Donation-funded youth patient advocate
from Ibbenbüren, born in Münster
“I’m a thorn in the side of many doctors, but if they really want to save me, they have to live with it.”
When I was a little kid, I spent almost two years in the hospital. Later I “grown up” in the hospital, because I spent my entire youth, between 12 and 18, there. I was released shortly after my 18th birthday. I’ve had chronic heart failure since I was 30. I hadn’t taken care of myself and caught the flu. The virus attacked my heart and I developed myocarditis (inflammation of the heart muscle). Recently, my heart’s condition had deteriorated so much that I had a left ventricular assist device (LVAD) implanted. One also speaks casually of an “artificial heart”, although it is not that at all. The course of the disease brought with it many more hospital stays and there were always health problems. I’ve had two strokes, a cerebral hemorrhage, cardiac arrest, multiple infections, lung and kidney failure to name a few. But only one thing counts: I’m still here. In our interviews you will find out how I did it and how you can do it too.
Because of my extensive experience, the accumulated medical knowledge and knowledge of the “medicine” business, I would like to help children and young people. I know how difficult it is to have a disability or chronic illness. I know life in the hospital all too well. I also know what parents, friends and family members are going through. I would like to be an interface to develop coping strategies in joint discussions and at the same time motivate for the future life. I’m fine, I can accept and convey a lot of positive things. Sometimes the first conversation with a sick child or young person works wonders. It is important for those affected to recognize that one should not blindly do everything that a doctor asks for. It is also important to understand and question things. Only then is one able to pay attention, observe and make a correct and considered decision. Only then are you a patient who thinks along with you and attains responsibility towards medical staff.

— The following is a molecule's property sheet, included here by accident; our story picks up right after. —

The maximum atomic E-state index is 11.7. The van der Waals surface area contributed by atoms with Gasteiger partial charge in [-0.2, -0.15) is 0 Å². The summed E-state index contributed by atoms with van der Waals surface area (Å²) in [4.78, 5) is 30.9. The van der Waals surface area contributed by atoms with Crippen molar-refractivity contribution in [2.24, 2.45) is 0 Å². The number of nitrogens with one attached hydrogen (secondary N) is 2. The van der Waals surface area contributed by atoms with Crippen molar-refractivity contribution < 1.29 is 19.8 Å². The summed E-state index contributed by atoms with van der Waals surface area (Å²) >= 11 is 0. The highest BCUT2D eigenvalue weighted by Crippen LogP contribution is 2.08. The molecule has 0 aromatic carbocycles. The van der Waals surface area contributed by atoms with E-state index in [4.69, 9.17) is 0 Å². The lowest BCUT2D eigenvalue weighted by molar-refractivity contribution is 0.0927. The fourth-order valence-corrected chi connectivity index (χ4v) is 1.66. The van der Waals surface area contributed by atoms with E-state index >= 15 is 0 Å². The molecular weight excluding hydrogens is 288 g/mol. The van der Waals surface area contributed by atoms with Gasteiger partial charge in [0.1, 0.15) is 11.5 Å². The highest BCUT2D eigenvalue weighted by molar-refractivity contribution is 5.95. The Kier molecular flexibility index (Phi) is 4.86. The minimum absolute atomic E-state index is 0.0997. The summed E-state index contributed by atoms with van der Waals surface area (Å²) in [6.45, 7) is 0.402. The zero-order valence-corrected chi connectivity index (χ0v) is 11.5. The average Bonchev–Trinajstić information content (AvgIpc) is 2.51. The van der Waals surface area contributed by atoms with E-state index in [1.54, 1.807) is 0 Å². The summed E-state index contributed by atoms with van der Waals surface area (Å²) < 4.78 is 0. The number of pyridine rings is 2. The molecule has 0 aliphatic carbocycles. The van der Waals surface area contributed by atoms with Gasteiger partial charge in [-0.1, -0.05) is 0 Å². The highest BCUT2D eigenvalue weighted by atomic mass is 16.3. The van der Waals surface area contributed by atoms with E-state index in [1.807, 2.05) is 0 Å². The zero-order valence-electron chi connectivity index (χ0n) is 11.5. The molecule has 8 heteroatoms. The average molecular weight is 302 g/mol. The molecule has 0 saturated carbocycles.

“Thinking patients are difficult patients and not welcome. But if you think ahead, you increase your chances of surviving.” (Terence Lee)
From patient to patient
Pay attention and think along
Youth Patient Advocate
- ExchangeExchange of experiences from patient to patient
- AdvisoryHow do I become a patient who thinks along with me and what do I have to put up with
- AccompanimentGuidance and help in the hospital jungle, entertainment
- MotivationLife or self-pity - the choice is yours
- DocumentationDocumentation in words, pictures and video
I do the youth patient aid on a voluntary basis. But I depend on your donations. I’m happy if you help too.